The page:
In both Palestine and Kosovo, demands for statehood have been accompanied by violence, most notably by Serbs. But the picture in Kosovo is much richer and more complex than the simplified images of violent and disgusting Serbian criminals that captivated Western media in the ’90s. From the beginning of World War II to the mid-1980s, Albanian separatists used murder, kidnapping, and forced property buyouts to expel several hundred thousand Serbian citizens. Albanians were killed not only by Milosevic’s thugs but also by their own people—members of the Kosovo Liberation Army—who murdered the disobedient among them and turned large areas of the country into war zones.
Because Palestine, too, has suffered from decades of bloody conflict, one might expect the same arguments that are likely to prevail in the Kosovo case—that the prevention of violence justifies an internationally imposed secession—will quickly be applied to the conflict between Israel and the Palestinians. Tzipi Livni, who was Israel’s foreign minister during last year’s military campaign in Gaza, has already been issued an arrest warrant by a British court for her role in the offensive. (The warrant was withdrawn after Livni canceled a planned trip to Britain.)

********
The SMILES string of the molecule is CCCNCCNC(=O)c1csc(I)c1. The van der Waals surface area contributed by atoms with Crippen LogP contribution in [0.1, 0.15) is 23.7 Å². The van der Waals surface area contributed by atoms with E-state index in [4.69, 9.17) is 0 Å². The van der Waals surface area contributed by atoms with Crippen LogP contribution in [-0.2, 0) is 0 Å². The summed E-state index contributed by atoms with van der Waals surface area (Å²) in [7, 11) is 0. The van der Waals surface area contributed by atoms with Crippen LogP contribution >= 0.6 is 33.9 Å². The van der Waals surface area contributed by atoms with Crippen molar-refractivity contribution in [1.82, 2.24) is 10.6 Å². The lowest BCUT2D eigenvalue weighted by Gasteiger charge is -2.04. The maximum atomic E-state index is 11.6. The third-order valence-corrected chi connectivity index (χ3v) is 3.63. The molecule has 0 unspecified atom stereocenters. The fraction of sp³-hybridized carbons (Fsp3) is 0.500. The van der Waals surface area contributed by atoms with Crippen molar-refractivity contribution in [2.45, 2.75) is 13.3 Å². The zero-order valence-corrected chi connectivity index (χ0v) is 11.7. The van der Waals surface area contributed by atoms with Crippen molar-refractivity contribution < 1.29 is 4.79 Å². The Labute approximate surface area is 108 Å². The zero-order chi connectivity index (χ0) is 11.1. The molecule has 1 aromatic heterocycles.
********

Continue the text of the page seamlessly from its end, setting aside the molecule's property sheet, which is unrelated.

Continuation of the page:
In this light, one might recall Barack Obama’s speech in Cairo last summer, which sent a clear message that further construction of Jewish settlements in occupied territory must be stopped—a message that has been repeated by Hillary Clinton and other key U.S. policymakers. A recent report by STRATFOR, a geopolitical risk-analysis firm, stated that “in order to institute the two-state solution, Obama must establish the principle that the West Bank is Palestinian territory by right and not Israeli territory on which the Israelis might make concessions.” Israel has already lost an ICJ battle over its West Bank barrier. After Kosovo’s independence, it could lose much more.
Milena Miletic is a political correspondent at Akter, a Serbian political weekly, and a contributor to the Serbian magazines Odbrana (Defense) and Bezbednost (Security).